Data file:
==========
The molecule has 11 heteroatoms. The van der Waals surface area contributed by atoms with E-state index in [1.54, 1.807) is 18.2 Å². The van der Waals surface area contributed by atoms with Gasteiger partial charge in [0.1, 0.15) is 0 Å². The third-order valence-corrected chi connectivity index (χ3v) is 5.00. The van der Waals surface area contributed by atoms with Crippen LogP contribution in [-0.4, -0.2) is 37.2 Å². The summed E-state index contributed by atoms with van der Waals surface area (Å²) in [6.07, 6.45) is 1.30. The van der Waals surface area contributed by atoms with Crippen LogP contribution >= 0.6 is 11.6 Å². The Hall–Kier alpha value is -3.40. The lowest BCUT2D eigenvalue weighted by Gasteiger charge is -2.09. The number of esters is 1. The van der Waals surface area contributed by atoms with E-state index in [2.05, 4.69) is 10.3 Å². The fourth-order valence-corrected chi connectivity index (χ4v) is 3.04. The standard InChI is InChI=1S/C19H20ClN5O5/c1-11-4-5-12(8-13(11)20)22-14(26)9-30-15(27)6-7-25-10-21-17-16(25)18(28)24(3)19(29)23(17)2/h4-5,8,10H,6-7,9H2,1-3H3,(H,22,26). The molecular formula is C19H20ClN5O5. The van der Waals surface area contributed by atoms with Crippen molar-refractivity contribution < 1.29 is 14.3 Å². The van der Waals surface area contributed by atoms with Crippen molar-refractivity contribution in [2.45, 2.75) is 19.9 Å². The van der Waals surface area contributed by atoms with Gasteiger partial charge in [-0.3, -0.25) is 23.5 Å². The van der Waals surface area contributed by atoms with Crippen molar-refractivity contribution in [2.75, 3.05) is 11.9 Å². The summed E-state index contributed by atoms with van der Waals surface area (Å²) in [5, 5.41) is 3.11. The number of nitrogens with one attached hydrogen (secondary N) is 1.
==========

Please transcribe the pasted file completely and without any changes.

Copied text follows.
The molecule has 11 heteroatoms. The van der Waals surface area contributed by atoms with E-state index in [1.54, 1.807) is 18.2 Å². The van der Waals surface area contributed by atoms with Gasteiger partial charge in [0.1, 0.15) is 0 Å². The third-order valence-corrected chi connectivity index (χ3v) is 5.00. The van der Waals surface area contributed by atoms with Crippen LogP contribution in [-0.4, -0.2) is 37.2 Å². The summed E-state index contributed by atoms with van der Waals surface area (Å²) in [6.07, 6.45) is 1.30. The van der Waals surface area contributed by atoms with Crippen LogP contribution >= 0.6 is 11.6 Å². The Hall–Kier alpha value is -3.40. The lowest BCUT2D eigenvalue weighted by Gasteiger charge is -2.09. The number of esters is 1. The van der Waals surface area contributed by atoms with E-state index in [2.05, 4.69) is 10.3 Å². The fourth-order valence-corrected chi connectivity index (χ4v) is 3.04. The standard InChI is InChI=1S/C19H20ClN5O5/c1-11-4-5-12(8-13(11)20)22-14(26)9-30-15(27)6-7-25-10-21-17-16(25)18(28)24(3)19(29)23(17)2/h4-5,8,10H,6-7,9H2,1-3H3,(H,22,26). The molecular formula is C19H20ClN5O5. The van der Waals surface area contributed by atoms with Crippen molar-refractivity contribution < 1.29 is 14.3 Å². The van der Waals surface area contributed by atoms with Crippen molar-refractivity contribution in [2.45, 2.75) is 19.9 Å². The van der Waals surface area contributed by atoms with Gasteiger partial charge in [-0.3, -0.25) is 23.5 Å². The van der Waals surface area contributed by atoms with Crippen molar-refractivity contribution in [2.75, 3.05) is 11.9 Å². The summed E-state index contributed by atoms with van der Waals surface area (Å²) in [5, 5.41) is 3.11. The number of nitrogens with one attached hydrogen (secondary N) is 1.